Delsin Carter, International Regional Service Representative for Mayo Medical Laboratories, brings leading-edge medical testing to distant corners of the world by training staff at hospitals, clinics, and laboratories in Canada, Europe, Asia, Africa, and Australia to prepare and ship samples to Rochester for testing.
“Mayo Medical Laboratories provides testing that even many hospitals in developed countries don’t have,” Carter says. “The results we generate enable physicians to treat patients in the most effective way.”
Clients generally use Mayo Medical Laboratories to fill gaps in the testing they offer. Some can’t afford to build a lab, and some can’t afford to buy the latest specialty equipment. However, most can afford to send a sample to Mayo when they need an answer. In many cases, a client as far away as Asia can ship a specimen to Mayo Clinic and get results in as little as three or four days. Carter sees lab services as an excellent form of outreach from Mayo Clinic to distant patients and providers. “We make a piece of modern health care available to the world,” he says.
Carter graduated from the Mayo Clinic School of Health Sciences Phlebotomy Technician Program four years ago. Before entering the Phlebotomy Program, Carter worked as a human tissue culture specialist at a St. Louis, Missouri, biotech firm, but he hoped to work at Mayo Clinic. “It is a mecca of medical innovation and quality patient care,” says Carter. “The Phlebotomy Program was a wonderful stepping stone to where I am now.”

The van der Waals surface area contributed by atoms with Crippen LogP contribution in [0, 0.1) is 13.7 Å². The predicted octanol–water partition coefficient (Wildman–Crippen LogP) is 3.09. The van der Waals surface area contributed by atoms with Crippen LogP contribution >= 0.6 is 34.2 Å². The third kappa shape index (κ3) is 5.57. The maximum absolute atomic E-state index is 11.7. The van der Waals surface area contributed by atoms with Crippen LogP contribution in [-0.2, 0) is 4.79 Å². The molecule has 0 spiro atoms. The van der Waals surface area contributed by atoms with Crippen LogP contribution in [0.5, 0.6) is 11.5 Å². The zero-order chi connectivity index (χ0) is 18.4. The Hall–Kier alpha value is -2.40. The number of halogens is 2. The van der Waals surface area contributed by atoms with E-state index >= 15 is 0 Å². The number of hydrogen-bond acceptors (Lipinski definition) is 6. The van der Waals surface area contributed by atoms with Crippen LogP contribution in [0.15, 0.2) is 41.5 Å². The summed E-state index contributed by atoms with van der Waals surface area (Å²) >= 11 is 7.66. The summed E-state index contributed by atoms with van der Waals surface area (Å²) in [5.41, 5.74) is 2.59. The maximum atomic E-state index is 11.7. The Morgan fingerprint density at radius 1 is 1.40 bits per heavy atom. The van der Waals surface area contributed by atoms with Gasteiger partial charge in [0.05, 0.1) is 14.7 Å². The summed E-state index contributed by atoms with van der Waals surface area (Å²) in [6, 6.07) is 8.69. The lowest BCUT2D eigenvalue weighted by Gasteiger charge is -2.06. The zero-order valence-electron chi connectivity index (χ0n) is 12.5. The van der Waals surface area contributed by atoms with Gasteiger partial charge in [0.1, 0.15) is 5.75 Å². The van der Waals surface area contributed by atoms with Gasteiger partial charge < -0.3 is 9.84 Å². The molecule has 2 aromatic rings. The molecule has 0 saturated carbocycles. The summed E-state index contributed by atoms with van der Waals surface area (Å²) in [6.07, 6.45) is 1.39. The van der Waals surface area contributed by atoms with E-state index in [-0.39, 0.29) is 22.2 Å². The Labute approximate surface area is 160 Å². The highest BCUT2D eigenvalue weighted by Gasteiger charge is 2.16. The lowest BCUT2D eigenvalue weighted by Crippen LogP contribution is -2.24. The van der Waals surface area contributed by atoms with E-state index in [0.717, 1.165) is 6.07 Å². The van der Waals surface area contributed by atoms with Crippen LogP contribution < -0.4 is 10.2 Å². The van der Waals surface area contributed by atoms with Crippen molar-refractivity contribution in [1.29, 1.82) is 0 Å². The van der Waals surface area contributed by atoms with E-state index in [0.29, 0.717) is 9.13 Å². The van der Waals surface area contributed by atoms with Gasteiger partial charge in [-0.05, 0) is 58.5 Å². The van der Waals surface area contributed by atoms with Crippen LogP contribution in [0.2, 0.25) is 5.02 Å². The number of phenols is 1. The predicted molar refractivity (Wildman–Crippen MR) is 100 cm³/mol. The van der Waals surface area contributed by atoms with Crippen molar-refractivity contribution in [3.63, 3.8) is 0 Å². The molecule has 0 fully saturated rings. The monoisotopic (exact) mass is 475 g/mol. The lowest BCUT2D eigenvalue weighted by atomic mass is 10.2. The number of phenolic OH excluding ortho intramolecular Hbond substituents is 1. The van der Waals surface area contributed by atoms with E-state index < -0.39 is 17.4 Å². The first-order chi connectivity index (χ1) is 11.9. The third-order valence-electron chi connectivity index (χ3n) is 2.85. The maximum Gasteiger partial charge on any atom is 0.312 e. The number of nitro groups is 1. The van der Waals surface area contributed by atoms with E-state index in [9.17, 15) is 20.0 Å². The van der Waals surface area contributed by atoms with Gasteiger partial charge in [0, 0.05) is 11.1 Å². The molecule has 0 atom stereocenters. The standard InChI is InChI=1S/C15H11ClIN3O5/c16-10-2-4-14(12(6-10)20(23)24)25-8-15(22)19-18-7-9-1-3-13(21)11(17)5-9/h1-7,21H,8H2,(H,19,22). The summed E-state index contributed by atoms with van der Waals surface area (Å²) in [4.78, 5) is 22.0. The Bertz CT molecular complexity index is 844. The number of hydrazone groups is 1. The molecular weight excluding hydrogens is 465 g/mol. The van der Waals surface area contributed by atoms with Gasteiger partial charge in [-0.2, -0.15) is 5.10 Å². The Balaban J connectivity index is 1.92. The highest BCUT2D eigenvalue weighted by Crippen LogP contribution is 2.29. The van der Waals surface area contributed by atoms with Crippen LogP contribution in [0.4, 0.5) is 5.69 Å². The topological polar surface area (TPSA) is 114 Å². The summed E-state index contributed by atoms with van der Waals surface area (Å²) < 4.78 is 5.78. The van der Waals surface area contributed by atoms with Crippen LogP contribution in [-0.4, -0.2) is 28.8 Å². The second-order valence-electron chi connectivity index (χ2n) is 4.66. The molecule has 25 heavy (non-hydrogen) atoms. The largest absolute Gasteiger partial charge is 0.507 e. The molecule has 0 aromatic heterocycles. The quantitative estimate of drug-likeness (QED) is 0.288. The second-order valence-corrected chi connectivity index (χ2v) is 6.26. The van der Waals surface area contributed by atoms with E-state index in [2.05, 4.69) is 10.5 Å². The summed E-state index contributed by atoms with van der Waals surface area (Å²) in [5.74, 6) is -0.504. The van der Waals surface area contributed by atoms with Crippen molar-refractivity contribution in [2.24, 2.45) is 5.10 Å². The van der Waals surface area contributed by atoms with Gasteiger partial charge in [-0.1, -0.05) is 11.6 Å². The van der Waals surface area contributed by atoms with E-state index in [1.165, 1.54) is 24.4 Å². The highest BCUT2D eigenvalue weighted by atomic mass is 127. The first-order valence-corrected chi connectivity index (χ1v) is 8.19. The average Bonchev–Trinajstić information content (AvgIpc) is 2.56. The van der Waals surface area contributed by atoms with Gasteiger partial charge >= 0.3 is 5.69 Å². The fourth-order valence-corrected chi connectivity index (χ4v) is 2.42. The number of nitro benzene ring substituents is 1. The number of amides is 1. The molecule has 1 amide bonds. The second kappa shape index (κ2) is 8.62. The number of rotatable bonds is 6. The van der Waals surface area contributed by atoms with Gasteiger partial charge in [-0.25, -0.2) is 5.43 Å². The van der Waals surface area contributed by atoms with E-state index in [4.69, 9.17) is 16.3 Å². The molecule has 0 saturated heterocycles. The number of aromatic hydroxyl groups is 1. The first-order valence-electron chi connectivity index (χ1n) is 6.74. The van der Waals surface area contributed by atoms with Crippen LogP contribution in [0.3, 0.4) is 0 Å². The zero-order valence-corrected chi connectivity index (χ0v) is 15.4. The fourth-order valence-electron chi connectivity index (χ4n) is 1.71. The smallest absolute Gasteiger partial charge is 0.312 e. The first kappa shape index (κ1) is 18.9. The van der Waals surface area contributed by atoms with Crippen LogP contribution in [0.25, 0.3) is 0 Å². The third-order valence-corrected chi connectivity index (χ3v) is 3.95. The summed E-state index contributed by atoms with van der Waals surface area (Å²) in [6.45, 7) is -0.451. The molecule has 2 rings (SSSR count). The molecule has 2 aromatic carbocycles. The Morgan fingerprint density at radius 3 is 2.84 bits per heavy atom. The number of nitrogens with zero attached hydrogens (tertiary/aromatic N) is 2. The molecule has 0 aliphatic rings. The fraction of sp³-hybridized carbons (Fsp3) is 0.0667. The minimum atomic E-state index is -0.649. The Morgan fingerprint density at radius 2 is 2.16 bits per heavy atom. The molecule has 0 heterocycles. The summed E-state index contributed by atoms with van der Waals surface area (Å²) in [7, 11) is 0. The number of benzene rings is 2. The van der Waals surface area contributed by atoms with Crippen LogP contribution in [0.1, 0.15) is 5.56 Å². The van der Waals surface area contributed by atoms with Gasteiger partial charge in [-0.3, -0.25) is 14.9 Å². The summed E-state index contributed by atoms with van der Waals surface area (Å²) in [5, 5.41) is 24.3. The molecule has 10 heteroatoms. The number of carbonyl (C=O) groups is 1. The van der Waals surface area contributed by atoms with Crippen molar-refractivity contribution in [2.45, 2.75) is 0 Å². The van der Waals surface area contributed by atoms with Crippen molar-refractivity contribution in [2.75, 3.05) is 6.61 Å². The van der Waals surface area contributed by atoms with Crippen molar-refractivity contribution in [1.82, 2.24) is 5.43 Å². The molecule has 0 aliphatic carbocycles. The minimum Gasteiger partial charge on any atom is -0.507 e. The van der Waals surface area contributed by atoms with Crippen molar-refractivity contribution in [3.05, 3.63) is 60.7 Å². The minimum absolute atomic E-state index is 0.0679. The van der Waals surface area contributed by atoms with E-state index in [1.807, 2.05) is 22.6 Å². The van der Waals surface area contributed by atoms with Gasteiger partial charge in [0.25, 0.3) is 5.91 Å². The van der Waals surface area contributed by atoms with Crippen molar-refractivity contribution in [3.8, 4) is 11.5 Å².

Carter started at Mayo after he completed the 10-week program. With a bachelor’s degree in cell and molecular biology from Missouri State University, an emergency medical technician certificate, and two years of experience in a lab, he started with the hospital clinical laboratory code team. Nine months later, Carter was promoted to technical specialist and put in charge of general coagulation testing for the Rochester campus. He had that position for two years—until July 2016, when he started at Mayo Medical Laboratories.
His job, he says, “is really a unique spot at Mayo Clinic and in health care, with a direct impact on global patient care.”
Carter describes visits to other countries as eye-opening experiences that allow him to share Mayo Clinic’s expertise. “What they don’t have is often most striking,” he says. “Abroad, you try to be as gracious as you can and make suggestions for safer practices. You learn to recognize the limitations but, in the end, a little bit of Mayo rubs off on all with whom we interact.”